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Ukraine PM Presses for Weapons, Aid From West

  • VOA News

Ukraine's President Petro Poroshenko speaks with U.S. servicemen who delivered counterbattery radars for the Ukrainian army in Lviv, Ukraine, Nov. 14, 2015.

Ukraine's President Petro Poroshenko speaks with U.S. servicemen who delivered counterbattery radars for the Ukrainian army in Lviv, Ukraine, Nov. 14, 2015.

Ukraine's Prime Minister Arseniy Yatsenyuk has again called for defensive weaponry and strong economic support from the West, saying the help is needed to defend national borders against Russian aggression.

Yatsenyuk's comments to VOA's Myroslava Gongadze came ahead of a visit early next month by U.S. Vice President Joe Biden. The vice president is expected to review Ukraine's recent anti-corruption efforts, including tax reforms, as Washington prepares to sign off on a third $1 billion loan guarantee to Kyiv.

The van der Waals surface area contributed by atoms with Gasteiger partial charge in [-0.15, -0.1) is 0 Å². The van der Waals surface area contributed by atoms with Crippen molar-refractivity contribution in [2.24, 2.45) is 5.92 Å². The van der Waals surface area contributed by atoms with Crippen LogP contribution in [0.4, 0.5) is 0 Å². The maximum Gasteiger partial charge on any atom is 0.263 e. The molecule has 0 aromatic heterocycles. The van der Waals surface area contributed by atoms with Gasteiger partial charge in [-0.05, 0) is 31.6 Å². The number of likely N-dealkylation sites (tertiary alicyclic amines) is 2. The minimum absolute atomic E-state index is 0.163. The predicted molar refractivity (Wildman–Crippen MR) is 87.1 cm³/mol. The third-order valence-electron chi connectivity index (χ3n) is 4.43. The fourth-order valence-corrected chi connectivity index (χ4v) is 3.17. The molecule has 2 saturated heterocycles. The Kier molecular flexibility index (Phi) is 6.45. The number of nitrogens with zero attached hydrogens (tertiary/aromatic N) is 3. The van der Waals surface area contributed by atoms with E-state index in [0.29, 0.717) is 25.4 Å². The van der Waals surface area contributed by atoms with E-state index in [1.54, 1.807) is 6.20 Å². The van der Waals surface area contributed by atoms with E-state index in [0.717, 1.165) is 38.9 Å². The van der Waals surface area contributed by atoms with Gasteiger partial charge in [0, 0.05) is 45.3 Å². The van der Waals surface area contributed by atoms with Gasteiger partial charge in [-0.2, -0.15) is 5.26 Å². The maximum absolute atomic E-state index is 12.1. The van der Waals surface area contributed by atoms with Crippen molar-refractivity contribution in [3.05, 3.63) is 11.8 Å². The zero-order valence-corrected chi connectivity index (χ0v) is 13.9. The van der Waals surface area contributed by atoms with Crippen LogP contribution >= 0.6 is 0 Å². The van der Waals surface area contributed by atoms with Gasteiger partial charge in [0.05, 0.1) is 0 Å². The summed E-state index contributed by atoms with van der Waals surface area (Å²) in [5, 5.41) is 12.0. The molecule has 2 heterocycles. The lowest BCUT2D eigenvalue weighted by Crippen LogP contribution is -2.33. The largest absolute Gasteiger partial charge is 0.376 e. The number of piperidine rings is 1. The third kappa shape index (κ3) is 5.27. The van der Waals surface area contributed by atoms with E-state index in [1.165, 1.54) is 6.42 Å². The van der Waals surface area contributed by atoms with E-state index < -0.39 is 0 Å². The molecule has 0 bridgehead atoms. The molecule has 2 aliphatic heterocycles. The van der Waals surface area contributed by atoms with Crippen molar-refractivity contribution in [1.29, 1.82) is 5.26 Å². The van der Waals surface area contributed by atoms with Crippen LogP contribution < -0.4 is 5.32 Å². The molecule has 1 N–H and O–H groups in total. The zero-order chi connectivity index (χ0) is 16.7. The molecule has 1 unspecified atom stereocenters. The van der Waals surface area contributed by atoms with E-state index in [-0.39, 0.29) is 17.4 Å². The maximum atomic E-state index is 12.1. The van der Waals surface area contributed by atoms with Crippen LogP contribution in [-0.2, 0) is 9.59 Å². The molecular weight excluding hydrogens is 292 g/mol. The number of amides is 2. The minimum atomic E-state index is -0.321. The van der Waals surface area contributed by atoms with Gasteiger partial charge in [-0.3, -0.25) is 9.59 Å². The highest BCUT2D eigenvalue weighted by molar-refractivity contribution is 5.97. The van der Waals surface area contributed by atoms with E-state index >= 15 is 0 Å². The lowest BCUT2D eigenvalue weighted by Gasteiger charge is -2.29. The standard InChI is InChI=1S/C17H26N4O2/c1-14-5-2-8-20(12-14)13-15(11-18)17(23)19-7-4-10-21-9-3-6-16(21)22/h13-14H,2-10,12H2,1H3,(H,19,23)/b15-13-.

The Obama administration has already provided $470 million in direct economic assistance since Moscow ally and former President Viktor Yanukovych was driven from power early last year.

The prime minister cited recent reforms to Ukraine's natural gas and oil sector, which distributes Russian energy imports needed to heat homes and power Ukrainian factories. He also touted Kyiv's new National Anti-Corruption Bureau and said Washington was providing support for training anti-corruption detectives.

Biden said earlier this year that in exchange for continued U.S. support, Ukraine must investigate and prosecute corruption at all levels of government and the private sector while pressing forward with political reforms.

But the Obama administration has thus far not provided Kyiv with weaponry, and there are no visible signs it is ready to start.

Last February, U.S. National Intelligence Director James Clapper told a congressional panel that supplying Ukraine with weapons to fight Moscow-backed separatists would provoke a "negative reaction" from Moscow. He said that a Russian response to providing such hardware to Ukraine — a non-NATO country — could prompt Moscow to increase its supply of weaponry to pro-Russian rebels seeking autonomy in Ukraine's east.

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